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Tax strategy from the inside Back  
Part of the deliberations of the Tax Strategy Group within the Civil Service have been published in relation to the 2001 Budget. Some of these papers read strangely in the light of the subsequent Budget, suggesting that the Civil Service machine was not on the same wavelength as the Minister on all issues. Large parts of the papers are withheld for reasons that are questionable.
The Tax Strategy Group is an interdepartmental meeting of senior civil servants who brief the Minister on the options open to him in his budget. They meet over a period of about five months, starting in mid-Summer and continuing right up to the budget. Thanks to the Freedom of Information Act the minutes of their meetings and the briefing documents considered are published. However many briefing papers are withheld, or have been severely edited.
It is refreshing to be able to see at work the machinery that produces the budget. Our democracy is the better for this.

Why censor?
It is understandable that where the civil service is considering a taxation measure about which advance knowledge could enable a person to make a profit, or where they are contemplating an anti-avoidance measure where advance knowledge would merely ensure the horse would have bolted before the stable door was shut, the discussion papers should be withheld until action is taken. It is difficult however to understand the justification for withholding some of the material.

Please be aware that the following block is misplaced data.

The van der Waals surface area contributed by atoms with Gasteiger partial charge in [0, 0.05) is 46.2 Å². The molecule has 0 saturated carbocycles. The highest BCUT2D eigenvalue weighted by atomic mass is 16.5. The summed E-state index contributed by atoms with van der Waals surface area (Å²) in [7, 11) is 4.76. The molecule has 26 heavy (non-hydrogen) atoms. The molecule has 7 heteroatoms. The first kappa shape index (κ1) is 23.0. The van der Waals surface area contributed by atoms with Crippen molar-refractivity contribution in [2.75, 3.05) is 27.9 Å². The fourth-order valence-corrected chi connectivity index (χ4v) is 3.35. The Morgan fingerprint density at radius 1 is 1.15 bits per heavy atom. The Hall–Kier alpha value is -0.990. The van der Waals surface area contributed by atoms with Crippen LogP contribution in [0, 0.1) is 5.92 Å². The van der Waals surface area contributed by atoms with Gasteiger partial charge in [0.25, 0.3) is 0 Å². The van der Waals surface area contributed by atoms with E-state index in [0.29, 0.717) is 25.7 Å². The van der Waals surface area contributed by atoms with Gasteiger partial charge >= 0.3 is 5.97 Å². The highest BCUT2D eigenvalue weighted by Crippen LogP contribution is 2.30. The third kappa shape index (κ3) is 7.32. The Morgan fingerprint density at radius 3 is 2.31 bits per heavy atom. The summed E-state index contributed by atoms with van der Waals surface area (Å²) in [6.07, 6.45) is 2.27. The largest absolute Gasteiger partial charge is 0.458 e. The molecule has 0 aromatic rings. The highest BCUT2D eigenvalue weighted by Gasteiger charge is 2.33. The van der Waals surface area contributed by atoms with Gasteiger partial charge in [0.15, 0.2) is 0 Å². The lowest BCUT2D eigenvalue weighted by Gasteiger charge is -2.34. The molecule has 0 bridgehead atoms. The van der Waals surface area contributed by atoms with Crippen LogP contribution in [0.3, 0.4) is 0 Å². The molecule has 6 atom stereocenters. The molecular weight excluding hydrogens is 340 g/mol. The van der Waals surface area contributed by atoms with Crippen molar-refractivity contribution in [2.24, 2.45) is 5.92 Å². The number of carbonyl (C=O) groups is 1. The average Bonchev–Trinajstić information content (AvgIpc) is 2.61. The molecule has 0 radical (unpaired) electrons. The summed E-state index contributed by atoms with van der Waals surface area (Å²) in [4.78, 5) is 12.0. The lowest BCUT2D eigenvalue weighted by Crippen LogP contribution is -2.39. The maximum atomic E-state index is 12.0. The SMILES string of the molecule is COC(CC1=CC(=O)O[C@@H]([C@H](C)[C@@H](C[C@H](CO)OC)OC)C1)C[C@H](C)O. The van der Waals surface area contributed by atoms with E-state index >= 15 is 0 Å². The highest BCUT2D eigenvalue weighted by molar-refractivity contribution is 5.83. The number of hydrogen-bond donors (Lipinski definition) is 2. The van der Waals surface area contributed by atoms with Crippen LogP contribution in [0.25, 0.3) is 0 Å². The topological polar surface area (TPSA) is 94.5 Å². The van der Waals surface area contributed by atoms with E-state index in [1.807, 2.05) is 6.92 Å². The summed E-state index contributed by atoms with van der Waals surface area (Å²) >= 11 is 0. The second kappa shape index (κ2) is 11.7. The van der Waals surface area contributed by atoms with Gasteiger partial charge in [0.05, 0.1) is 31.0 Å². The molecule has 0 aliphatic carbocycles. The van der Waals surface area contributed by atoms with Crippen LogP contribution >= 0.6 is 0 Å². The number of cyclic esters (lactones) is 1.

The most obvious example is the material relating to a proposed surcharge on the undistributed trading income of a company. There may be arguments in favour of such a surcharge (I cannot think of any, but let’s keep an open mind!). If there are why do they fear the light of day?
The withholding of the civil service thoughts on this matter (which is not a matter of anti-avoidance, nor is it news likely to provide windfall profits to selected individuals) cannot serve to stimulate informed debate. The final decision of a Minister on the matter is likely to be improved if he has had the advantage of that debate and if voices from outside the civil service have played a part in that debate. Why are the papers withheld?

The background to the proposed surcharge (which thankfully the Minister has resisted for the last few years) is an attempt by the back door to claw back the reduction in corporation tax rates. The objective seems to be to devise a tax which will fall only on Irish business people and not on multinationals operating here.

The search for that Holy Grail is futile. Any tax which operates in that fashion (no matter how it is dressed up in legislative language) is sure to fall foul of EU law, and if it does it risks bringing our 12.5 percent corporation tax rate with it.
We already have a surcharge on the earned income of some companies - on the professional services income of companies. It is questionable whether this tax, affecting some sectors of the economy only and not all sectors equally, can survive under EU law. Tax regimes that are tailored to penalise some sectors, and to favour the sectors not penalised, have a high risk of being contrary to EU state aids rules.
The 12.5 percent corporation tax rate is a bedrock of our economic development strategy for the medium term future. Neither historic baggage such as the surcharge on professional income nor hankering after the good old high tax days should be allowed to endanger it.